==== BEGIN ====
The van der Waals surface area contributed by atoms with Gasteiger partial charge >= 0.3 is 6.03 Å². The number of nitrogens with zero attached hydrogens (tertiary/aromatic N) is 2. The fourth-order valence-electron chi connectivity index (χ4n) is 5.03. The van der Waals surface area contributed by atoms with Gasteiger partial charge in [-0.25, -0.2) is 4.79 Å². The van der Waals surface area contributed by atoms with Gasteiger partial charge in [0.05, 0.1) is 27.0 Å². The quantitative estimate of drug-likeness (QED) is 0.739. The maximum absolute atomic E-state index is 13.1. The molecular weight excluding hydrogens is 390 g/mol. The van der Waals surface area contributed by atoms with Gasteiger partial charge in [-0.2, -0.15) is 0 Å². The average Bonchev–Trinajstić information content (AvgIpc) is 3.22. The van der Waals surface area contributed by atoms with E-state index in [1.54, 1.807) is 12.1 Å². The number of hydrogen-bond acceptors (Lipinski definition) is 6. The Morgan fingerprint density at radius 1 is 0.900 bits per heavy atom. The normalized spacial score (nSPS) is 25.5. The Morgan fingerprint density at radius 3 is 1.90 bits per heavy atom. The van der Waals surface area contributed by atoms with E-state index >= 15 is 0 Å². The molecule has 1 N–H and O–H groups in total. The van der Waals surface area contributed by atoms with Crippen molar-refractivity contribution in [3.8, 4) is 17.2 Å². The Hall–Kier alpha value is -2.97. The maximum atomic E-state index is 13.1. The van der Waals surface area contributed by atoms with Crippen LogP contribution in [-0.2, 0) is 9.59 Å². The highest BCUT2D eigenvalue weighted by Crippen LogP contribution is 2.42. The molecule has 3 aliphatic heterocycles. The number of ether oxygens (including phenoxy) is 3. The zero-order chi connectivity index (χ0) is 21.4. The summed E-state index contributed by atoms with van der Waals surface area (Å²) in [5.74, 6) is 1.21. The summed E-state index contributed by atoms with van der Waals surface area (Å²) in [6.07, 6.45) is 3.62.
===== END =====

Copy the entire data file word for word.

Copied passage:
The van der Waals surface area contributed by atoms with Gasteiger partial charge >= 0.3 is 6.03 Å². The number of nitrogens with zero attached hydrogens (tertiary/aromatic N) is 2. The fourth-order valence-electron chi connectivity index (χ4n) is 5.03. The van der Waals surface area contributed by atoms with Gasteiger partial charge in [-0.25, -0.2) is 4.79 Å². The van der Waals surface area contributed by atoms with Gasteiger partial charge in [0.05, 0.1) is 27.0 Å². The quantitative estimate of drug-likeness (QED) is 0.739. The maximum absolute atomic E-state index is 13.1. The molecular weight excluding hydrogens is 390 g/mol. The van der Waals surface area contributed by atoms with Gasteiger partial charge in [-0.2, -0.15) is 0 Å². The average Bonchev–Trinajstić information content (AvgIpc) is 3.22. The van der Waals surface area contributed by atoms with E-state index in [1.54, 1.807) is 12.1 Å². The number of hydrogen-bond acceptors (Lipinski definition) is 6. The Morgan fingerprint density at radius 1 is 0.900 bits per heavy atom. The normalized spacial score (nSPS) is 25.5. The Morgan fingerprint density at radius 3 is 1.90 bits per heavy atom. The van der Waals surface area contributed by atoms with E-state index >= 15 is 0 Å². The molecule has 1 N–H and O–H groups in total. The van der Waals surface area contributed by atoms with Crippen molar-refractivity contribution in [3.8, 4) is 17.2 Å². The Hall–Kier alpha value is -2.97. The maximum atomic E-state index is 13.1. The van der Waals surface area contributed by atoms with Crippen LogP contribution in [-0.2, 0) is 9.59 Å². The highest BCUT2D eigenvalue weighted by Crippen LogP contribution is 2.42. The molecule has 3 aliphatic heterocycles. The number of ether oxygens (including phenoxy) is 3. The zero-order chi connectivity index (χ0) is 21.4. The summed E-state index contributed by atoms with van der Waals surface area (Å²) in [5.74, 6) is 1.21. The summed E-state index contributed by atoms with van der Waals surface area (Å²) in [6.07, 6.45) is 3.62.